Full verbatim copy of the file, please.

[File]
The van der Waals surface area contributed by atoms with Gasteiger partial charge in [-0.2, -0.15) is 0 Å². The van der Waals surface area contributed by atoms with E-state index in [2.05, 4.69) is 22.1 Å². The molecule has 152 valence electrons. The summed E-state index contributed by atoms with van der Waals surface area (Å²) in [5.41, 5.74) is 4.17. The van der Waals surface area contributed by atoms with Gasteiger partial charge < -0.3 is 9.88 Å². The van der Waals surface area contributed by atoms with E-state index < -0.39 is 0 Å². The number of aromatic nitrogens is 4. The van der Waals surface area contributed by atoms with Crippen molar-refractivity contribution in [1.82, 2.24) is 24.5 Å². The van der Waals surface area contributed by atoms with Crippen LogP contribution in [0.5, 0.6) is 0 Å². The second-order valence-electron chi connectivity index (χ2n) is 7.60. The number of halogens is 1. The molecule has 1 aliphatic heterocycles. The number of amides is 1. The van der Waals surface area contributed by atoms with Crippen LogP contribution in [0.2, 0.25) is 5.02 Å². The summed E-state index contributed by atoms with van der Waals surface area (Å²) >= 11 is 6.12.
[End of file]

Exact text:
The van der Waals surface area contributed by atoms with Gasteiger partial charge in [-0.2, -0.15) is 0 Å². The van der Waals surface area contributed by atoms with E-state index in [2.05, 4.69) is 22.1 Å². The molecule has 152 valence electrons. The summed E-state index contributed by atoms with van der Waals surface area (Å²) in [5.41, 5.74) is 4.17. The van der Waals surface area contributed by atoms with Gasteiger partial charge < -0.3 is 9.88 Å². The van der Waals surface area contributed by atoms with E-state index < -0.39 is 0 Å². The number of aromatic nitrogens is 4. The van der Waals surface area contributed by atoms with Crippen molar-refractivity contribution in [1.82, 2.24) is 24.5 Å². The van der Waals surface area contributed by atoms with Crippen LogP contribution in [0.5, 0.6) is 0 Å². The second-order valence-electron chi connectivity index (χ2n) is 7.60. The number of halogens is 1. The molecule has 1 aliphatic heterocycles. The number of amides is 1. The van der Waals surface area contributed by atoms with Crippen LogP contribution in [0.2, 0.25) is 5.02 Å². The summed E-state index contributed by atoms with van der Waals surface area (Å²) >= 11 is 6.12.